I Am Number Four is based on a popular young adult novel from Pittacus Lore (the shared pen name of James Frey and Jobie Hughes) and is too orientated for the audience of the book. That means teenagers. Directed by D.J. Caruso (Eagle Eye, Disturbia) with not a thread of flair or spark, the film quickly unfolds with predictable jumps in the story that won't surprise anyone who hasn't read the book. Maybe the book has more depth of character, but the film sure doesn't. John may look like a hunky male teenager, but he's emotionally cold (maybe that's how people are from the planet Lorien) and Caruso injects musical fluff whenever he can to express the hidden feelings of the I Am Number Four's teenage protagonists.
I Am Number Four is just the latest overblown, forgettable, by-the-numbers movie marketed toward the young people of America or gullible older people who should know better. This is a film that is safe, calculated, loaded up with plenty of crappy over-CGI'd action scenes that involve alien weaponry (laser guns!), a saccharine love story and its worst crime of all: no soul. It's empty filmmaking in every way and targeted at moviegoers who can't resist such bland mediocrity. To quote Morrissey in 1987, "Stop me if you think that you've heard this one before." You have, and it's not good. Yet, people line up and fork over their money for drivel they won't remember in a couple of months.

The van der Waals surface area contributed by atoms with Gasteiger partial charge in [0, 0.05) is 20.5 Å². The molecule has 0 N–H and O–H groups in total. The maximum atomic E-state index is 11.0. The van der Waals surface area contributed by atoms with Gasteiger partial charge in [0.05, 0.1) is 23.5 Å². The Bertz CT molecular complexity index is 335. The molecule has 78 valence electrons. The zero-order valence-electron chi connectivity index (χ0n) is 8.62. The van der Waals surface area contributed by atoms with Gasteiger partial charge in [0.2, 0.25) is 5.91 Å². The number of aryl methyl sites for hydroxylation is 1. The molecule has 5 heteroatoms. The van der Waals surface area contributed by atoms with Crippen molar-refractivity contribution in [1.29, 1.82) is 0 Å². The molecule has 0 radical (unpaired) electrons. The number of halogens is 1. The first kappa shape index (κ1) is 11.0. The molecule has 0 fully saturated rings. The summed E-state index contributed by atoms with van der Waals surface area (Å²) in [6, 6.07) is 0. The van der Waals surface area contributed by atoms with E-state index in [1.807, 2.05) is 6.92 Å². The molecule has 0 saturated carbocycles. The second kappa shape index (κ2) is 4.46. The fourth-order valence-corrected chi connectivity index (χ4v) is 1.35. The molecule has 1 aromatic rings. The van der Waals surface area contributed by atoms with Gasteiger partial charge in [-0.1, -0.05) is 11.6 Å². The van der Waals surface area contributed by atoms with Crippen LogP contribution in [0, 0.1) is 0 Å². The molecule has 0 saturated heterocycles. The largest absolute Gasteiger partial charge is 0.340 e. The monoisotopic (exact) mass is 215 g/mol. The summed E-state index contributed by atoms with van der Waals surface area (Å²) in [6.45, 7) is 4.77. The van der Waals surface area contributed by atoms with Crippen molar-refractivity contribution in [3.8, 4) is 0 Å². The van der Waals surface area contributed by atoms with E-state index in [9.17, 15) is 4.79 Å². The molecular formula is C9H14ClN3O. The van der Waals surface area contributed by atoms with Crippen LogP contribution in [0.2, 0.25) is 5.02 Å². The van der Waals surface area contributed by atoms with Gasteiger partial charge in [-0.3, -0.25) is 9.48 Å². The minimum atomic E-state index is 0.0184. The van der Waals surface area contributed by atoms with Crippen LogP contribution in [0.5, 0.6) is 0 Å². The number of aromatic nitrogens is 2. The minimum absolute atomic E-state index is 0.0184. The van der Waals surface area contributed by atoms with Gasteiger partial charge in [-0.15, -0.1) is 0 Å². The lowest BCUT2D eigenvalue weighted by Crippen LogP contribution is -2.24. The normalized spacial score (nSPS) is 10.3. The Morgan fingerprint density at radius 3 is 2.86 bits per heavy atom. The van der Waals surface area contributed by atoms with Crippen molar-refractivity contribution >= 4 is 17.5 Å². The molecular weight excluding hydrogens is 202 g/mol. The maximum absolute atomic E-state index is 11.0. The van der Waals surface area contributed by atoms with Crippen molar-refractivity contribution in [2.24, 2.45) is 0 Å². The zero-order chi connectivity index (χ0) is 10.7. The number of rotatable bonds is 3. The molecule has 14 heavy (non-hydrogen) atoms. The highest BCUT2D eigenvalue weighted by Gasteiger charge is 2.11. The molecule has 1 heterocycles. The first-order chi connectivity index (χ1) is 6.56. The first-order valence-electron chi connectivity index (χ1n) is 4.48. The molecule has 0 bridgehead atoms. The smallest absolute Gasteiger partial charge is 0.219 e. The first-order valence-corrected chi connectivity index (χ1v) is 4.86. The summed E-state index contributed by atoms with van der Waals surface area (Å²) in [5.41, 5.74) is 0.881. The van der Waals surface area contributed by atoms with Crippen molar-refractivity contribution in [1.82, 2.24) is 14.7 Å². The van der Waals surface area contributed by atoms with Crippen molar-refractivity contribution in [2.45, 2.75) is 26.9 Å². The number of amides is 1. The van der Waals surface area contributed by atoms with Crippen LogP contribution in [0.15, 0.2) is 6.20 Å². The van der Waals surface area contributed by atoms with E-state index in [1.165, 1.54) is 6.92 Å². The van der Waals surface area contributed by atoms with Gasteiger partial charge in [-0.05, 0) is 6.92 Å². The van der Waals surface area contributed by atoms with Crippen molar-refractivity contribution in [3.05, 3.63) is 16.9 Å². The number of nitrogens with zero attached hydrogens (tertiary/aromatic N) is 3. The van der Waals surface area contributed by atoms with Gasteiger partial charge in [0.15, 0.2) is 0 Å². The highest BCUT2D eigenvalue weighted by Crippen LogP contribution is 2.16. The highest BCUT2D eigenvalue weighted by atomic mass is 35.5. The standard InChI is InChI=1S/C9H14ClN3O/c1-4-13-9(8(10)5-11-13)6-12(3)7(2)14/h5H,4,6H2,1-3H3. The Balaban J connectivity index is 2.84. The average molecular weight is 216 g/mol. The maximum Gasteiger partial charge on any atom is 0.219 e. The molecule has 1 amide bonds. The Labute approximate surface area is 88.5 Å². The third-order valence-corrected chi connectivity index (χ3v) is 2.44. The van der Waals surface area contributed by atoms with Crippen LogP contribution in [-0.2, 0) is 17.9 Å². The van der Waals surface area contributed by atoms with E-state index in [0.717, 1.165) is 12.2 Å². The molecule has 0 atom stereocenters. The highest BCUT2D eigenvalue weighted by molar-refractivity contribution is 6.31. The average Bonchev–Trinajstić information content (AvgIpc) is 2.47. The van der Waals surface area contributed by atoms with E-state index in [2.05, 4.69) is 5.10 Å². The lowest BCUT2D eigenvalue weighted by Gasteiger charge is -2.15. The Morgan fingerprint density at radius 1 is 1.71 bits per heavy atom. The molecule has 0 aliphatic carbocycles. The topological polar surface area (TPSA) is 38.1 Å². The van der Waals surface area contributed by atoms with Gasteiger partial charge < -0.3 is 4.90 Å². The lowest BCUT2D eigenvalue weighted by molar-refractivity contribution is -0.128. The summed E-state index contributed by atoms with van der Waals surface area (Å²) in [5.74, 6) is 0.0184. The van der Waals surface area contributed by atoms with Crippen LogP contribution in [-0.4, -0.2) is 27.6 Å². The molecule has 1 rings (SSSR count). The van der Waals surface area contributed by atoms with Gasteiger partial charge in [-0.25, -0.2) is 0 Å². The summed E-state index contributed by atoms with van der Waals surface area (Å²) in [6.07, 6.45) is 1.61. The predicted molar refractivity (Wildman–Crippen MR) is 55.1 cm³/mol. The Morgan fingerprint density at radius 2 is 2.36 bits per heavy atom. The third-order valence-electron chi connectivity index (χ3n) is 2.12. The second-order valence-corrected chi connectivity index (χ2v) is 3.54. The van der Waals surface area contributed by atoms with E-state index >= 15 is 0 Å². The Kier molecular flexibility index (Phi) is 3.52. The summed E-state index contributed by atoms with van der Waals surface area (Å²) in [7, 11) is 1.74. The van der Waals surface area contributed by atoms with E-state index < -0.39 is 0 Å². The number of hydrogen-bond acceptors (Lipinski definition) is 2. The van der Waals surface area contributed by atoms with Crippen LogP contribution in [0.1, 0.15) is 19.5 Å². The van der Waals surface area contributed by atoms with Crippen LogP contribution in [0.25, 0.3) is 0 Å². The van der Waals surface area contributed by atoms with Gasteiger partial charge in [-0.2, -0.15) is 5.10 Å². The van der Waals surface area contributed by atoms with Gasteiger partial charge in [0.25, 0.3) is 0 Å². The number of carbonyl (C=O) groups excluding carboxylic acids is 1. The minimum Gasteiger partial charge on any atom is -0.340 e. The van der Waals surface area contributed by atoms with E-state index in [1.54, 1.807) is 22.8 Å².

When the closing credits rolled by it suddenly made sense why I Am Number Four was no good: it was produced by Michael Bay. It's not often I'll address a film's producer, but when it's someone like Bay, I can't keep quiet. Responsible for a recent spate of horror films remakes for quick and easy cash grabs, I defy anyone to name one good movie in which he has ever been involved. Bay celebrates the worst in moviemaking -- heartless stories that rely on technology, effects and cheap digital tricks. Bay's motto and testosterone fueled cinematic vision? "Let's blow shit up." His lust for pyrotechnics is so strong, if he wasn't making headache-inducing movies, he might be wasting away in a prison cell for arson. Actually, that might have been better for the film industry and the world in general. In the case of Michael Bay, arson is a lesser evil to having to watch his movies.
Unfortunately for I Am Number Four, producer and all-around talentless hack Michael Bay's fingerprints are all over it. When Bay is involved in a film, it really has no hope of being a success. He's doomed dozens of movies in his past and he'll ruin plenty more in the future. Don't believe me? Go pay for the torturous experience of watching Transformers: Dark of the Moon in July and then tell me I am a liar. I Am Number Four is the latest hollow vessel of Bay's infertile imagination and I'm praying that people don't waste their money as a sequel seems like another complete waste of the precious life it will sap from people who watch it.
URL for this story: http://www.urbantulsa.comhttp://www.urbantulsa.com/gyrobase/Content?oid=oid%3A35920